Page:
A recent article from Louisville, Kentucky’s WAVE 3 News is about a sharp team of fourth- through sixth-grade students in a local robotics program who aim to make escalators more accessible to those who can’t see well. The Good Vibrations invention uses a transducer to produce vibrations on escalator steps so riders can feel where they are.
Portland Christian School’s first LEGO League team “is causing a stir in the robotics world,” the source says. 11-year-old programmer Lydia Kratt inspired her five fellow members to help those like a friend of hers with disabilities overcome fears of escalators. They’re in the process of patenting the device for such public places as churches, airports and malls. They ranked third of 49 teams across Kentucky, earning an invitation to the national competitions. They also won first place for a LEGO League Global Innovation award, which recognizes the best project ideas most likely to be implemented.
The sight impaired traditionally use elevators for vertical transportation, where Braille is common. Is it a great idea for them to use escalators, too? Check out the video included in the link above to see how the device works and what the inventors have to say about it.
Jared Owens uses computer-generated animation (CGI) to show how things work. Escalators are one of his latest topics, and the video he narrates is clear and informative — ideal for children and even adult professionals who want to brush up on their vertical-transportation knowledge. In the video, he provides a brief history of escalators and how the technology evolved, and describes different equipment configurations and the reasons for them. Check it out and get an inside, up-close look at components like step chains, track systems, gears, roller chains and handrails, and they all fit together like a puzzle to enhance efficiency and promote safety. More of Owens’ work can be found on his YouTube channel.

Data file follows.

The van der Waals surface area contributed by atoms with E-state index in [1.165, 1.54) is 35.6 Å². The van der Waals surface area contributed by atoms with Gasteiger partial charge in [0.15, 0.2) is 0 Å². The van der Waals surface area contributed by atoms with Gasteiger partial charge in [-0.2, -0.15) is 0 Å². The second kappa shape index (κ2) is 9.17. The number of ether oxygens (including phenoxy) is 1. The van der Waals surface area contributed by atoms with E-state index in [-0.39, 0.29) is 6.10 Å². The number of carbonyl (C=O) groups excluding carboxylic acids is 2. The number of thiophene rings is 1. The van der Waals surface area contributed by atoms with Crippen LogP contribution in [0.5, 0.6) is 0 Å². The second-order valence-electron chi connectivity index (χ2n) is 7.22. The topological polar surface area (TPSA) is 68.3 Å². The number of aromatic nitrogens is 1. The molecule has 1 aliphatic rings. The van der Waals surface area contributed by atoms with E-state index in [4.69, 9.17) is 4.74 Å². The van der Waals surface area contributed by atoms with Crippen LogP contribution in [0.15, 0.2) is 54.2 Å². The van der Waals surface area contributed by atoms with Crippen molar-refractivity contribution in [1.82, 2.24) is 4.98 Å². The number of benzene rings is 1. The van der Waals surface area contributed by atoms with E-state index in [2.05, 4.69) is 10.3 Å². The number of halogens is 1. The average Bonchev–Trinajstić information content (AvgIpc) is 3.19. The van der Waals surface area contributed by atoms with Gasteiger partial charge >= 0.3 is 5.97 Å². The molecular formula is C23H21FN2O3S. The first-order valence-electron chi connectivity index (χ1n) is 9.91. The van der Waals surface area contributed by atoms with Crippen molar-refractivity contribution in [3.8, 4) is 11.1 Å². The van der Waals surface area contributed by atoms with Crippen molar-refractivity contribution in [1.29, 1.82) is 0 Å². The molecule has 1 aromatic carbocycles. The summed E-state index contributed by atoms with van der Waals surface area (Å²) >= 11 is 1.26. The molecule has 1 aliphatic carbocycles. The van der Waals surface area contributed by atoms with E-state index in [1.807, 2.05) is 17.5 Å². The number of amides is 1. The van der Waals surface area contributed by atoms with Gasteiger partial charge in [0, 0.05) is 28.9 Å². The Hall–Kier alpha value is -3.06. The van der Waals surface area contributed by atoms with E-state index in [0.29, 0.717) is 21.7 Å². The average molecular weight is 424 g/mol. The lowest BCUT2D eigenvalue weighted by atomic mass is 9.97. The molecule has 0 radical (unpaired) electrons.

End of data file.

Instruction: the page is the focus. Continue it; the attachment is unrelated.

Your author just got back from yet-another wonderful edition of the Elevator Conference of New York’s (ECNY) Supplier Showcase at the lovely Villa Barone Manor in the Bronx. Bobby “Bobby Dee” Defrancesco of Benfield Electric Supply conceived the showcase several decades ago and it’s been going strong, and getting stronger, ever since. There are well over 100 suppliers, thousands of attendees and a significant waiting list of suppliers — not only US-based, but from all over the world.
Silvain Mongrain of Mongrain Vertical Transport always hands out hand-rolled cigars at the showcase, but this year (as he has done on occasion) he offered something very special: cigars being rolled live in person by a professional. Everyone was in high spirits throughout the event, as evidenced by the below picture of the Peelle team.